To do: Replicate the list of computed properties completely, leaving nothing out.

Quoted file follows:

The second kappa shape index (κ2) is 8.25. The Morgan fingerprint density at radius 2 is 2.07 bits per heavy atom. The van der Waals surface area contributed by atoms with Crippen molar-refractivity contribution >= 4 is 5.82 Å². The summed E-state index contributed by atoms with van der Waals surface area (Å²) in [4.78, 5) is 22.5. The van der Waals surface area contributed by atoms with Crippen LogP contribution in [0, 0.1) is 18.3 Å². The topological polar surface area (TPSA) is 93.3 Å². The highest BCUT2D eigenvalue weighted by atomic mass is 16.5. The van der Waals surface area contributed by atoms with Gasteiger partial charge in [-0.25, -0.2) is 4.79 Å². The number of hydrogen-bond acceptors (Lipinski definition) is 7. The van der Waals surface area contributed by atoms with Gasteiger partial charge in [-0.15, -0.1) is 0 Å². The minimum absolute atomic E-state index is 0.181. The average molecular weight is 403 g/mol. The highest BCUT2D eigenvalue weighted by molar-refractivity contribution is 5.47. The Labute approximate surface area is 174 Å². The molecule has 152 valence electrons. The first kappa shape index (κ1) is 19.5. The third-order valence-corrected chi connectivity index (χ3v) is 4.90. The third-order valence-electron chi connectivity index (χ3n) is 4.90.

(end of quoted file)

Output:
The second kappa shape index (κ2) is 8.25. The Morgan fingerprint density at radius 2 is 2.07 bits per heavy atom. The van der Waals surface area contributed by atoms with Crippen molar-refractivity contribution >= 4 is 5.82 Å². The summed E-state index contributed by atoms with van der Waals surface area (Å²) in [4.78, 5) is 22.5. The van der Waals surface area contributed by atoms with Crippen LogP contribution in [0, 0.1) is 18.3 Å². The topological polar surface area (TPSA) is 93.3 Å². The highest BCUT2D eigenvalue weighted by atomic mass is 16.5. The van der Waals surface area contributed by atoms with Gasteiger partial charge in [-0.25, -0.2) is 4.79 Å². The number of hydrogen-bond acceptors (Lipinski definition) is 7. The van der Waals surface area contributed by atoms with Gasteiger partial charge in [-0.15, -0.1) is 0 Å². The minimum absolute atomic E-state index is 0.181. The average molecular weight is 403 g/mol. The highest BCUT2D eigenvalue weighted by molar-refractivity contribution is 5.47. The Labute approximate surface area is 174 Å². The molecule has 152 valence electrons. The first kappa shape index (κ1) is 19.5. The third-order valence-corrected chi connectivity index (χ3v) is 4.90. The third-order valence-electron chi connectivity index (χ3n) is 4.90.